actions to become authors, and very importantly, to become part and be recognized by their
professional communities. It is through practice that newcomers develop the insider knowledge
and support to become full participants in the discourse community or communities. It is also
evident that participation in the graduate program as well as collaboration with colleagues or with
more experienced professionals is the response to workplace demands or a need to belong to a
community. This study proposes that the main motivating factor in the road to authorship is
engaged participation in the profession. Thus, teacher education programs need to create
opportunities where ELT professionals have authentic access to the practices of the ELT
community or related communities to understand their discourses and practices (Canagarajah,
2002). These graduate programs should also encourage students to publish in their mother tongue
and English.
Second, as suggested by the participants, the guidance of more experienced colleagues had
valuable implications in their trajectories as writers, which fits precisely in the legitimate
peripheral participation understanding of developing expertise. Hargreaves and Fullan (2012)
suggest that high-quality teacher professional development built on collegiality and collaboration
in and among institutions contributes to teacher-researchers’ development. This collegiality and
collaboration can be expressed in the form of mentoring. Encinas and Sánchez-Hernández (2015)
suggest teacher education programs need to explore diverse mentoring relationships to
understand participants’ future personal and professional development stages as well as how
mentoring enhances or could enhance education in specific contexts in order to promote quality
in education in general.
Finally, participants’ authorship identity is permeated by the extent to which they become aware
of contextual demands, collaboration/networking requirements and publishing policies as well as
their internal motivation to take strategic decisions (Hernandez, 2017). As stated by Lasky (2005,
p. 900), agency is not inherent in the individual but, rather, inextricably linked to the social
context and the cultural tools that shape the development of human beliefs, values, and actions”.
That is, the amalgamation of the external and internal resources developed in the participants a
sense of agency defining their identities as writers and authors. Thus, graduate programs need
strategies enhancing students’ awareness of higher education and professional communities’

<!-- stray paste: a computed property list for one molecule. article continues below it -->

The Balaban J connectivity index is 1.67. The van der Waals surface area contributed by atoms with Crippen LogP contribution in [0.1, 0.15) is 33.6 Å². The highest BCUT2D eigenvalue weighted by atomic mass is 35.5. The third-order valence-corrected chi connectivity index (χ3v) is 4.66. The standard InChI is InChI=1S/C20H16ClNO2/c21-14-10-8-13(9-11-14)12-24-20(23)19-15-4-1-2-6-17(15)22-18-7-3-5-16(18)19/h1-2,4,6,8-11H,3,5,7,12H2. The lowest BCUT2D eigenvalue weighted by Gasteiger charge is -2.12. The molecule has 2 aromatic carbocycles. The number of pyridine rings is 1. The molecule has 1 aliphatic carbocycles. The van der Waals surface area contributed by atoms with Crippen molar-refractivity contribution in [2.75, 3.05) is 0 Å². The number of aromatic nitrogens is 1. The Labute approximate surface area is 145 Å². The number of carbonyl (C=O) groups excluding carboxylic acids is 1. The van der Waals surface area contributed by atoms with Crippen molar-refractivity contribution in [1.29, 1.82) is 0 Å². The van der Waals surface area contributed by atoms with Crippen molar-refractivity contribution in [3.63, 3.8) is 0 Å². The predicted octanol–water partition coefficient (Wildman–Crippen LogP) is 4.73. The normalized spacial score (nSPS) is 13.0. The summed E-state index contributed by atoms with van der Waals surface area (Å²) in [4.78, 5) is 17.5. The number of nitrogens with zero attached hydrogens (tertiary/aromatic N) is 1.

policies and practices but also promote awareness/reflection of their own decisions to facilitate
their trajectories towards authorship. Furthermore, our results indicate that only ELT scholar-
mentors with research and publication experience will be able to provide the pertinent and
relevant support to other multilingual researchers interested in publishing in English.
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... The students offered data about their experience of learning to write for publication while the environment turned out to be extremely valuable for observing behaviour documented through field notes and conducting ethnographic research. Such studies range among those conducted in many parts of the world in the field of advanced academic literacies research, for instance in China (Zheng & Cao, 2019), in Mexico ( Encinas et al., 2019), or in Turkey (Yayli & Canagarajah, 2018). ...
Chapter
The pressure on multilingual scholars to disseminate research outcomes through the medium of English has generated the need for programs which prepare them to perform at internationally accepted standards. The task of helping researchers refine their academic literacies entails new responsibilities for language professionals in university departments. This chapter will explore the new roles taken on by English for Specific Purposes (ESP) professionals in Romania within the framework of an MA program designed to enhance communication and research competences of faculty in economics and business. The methodological approach adopted in this study comprises narratives and field notes provided by ESP professionals involved in setting up and delivering the MA program. The findings suggest that responding to the needs of a demanding teaching situation and engaging in interdisciplinary interactions provide both challenges and professional development opportunities for language teaching academics.